Supporting and Building “Thriving “ parishes means the Diocese resourcing parishes in transition. How does the Diocese equip leaders in parishes without clergy. This has meant Warden’s workshops, the treasurer’s workshop coming up in June, with Christopher Parsons, the Executive Archdeacon, Sheila the Diocesan Treasurer, Teresa the Diocesan Finance person.

With Pam Harris, Licensed Lay Ministrycoordinator, and the whole ministry Committee, we continue to figure out how to equip lay leaders to lead worship. 

We have one congregation that is having such excitement about lay-lead worship in their parish they have stepped back from their original goal of wanting to hire a priest in the old model. This need not frighten the clergy. The work of theologically trained, ordained ministry will not disappear but yes, it will change. This is a discussion in the House of Bishops. Circuit rider bishops and priests, multiple teams, area parishes….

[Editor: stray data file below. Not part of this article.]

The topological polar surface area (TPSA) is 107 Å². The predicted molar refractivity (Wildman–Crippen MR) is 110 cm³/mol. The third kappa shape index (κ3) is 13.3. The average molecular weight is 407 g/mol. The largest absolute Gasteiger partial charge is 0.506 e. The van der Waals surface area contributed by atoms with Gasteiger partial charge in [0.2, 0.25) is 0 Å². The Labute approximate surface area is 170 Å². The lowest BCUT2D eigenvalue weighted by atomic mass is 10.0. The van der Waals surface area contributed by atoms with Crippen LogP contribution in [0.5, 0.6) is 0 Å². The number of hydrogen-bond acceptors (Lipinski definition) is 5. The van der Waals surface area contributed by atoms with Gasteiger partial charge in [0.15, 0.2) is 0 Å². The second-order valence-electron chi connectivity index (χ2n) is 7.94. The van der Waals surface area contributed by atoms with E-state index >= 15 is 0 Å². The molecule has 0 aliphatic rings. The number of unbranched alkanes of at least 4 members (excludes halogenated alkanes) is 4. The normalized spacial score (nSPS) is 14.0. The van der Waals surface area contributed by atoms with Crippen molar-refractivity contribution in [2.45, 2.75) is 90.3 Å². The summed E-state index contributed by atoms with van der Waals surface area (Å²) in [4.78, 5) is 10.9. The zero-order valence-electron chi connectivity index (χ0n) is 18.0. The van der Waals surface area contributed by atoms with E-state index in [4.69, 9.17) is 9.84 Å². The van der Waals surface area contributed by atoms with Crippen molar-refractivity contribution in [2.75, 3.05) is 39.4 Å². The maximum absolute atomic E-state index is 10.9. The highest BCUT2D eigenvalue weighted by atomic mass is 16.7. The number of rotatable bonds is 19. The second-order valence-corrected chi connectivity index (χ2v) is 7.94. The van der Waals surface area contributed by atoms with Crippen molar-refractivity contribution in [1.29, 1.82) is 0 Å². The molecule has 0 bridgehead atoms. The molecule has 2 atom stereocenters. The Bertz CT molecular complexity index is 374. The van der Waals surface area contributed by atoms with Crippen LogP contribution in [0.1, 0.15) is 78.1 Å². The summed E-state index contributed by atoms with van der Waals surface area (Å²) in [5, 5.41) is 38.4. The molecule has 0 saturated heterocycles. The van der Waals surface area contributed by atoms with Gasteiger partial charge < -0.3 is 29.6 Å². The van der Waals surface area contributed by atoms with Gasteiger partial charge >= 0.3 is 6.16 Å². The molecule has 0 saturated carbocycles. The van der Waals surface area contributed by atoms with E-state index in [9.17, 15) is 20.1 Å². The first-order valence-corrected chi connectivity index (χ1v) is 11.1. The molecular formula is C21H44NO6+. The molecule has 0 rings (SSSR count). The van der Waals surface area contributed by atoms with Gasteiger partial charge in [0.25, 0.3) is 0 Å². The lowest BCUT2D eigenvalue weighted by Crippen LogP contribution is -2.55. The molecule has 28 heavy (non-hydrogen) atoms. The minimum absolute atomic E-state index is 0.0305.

I have appointed the Rev. Douglas Lewis as Coordinator of Kootenay Ministry Formation as we seek to strengthen the education of lay people for congregational leadership. I do not call lay leaders volunteers; they are disciples, equally called to ministry. It is work as the diocese, together, (the diocese is us!) our shared work, to equip them for this ministry, to build capacity to weather the changes. Douglas is working as liaison with WECAN (Western Educational Collaborative Anglican Network) and several other theological schools and dioceses who do lay training. So much is available now on-line, with an enhanced pool of teachers and a bigger learning community. I asked Kirsty Arndt, a theologically trained lay woman on the Diocesan Spiritual Development Committee, to attend on our behalf and WECAN, a national conference, called “We are Leaven” on strengthening the Spiritual Formation for lay people. Watch this space for her workshops!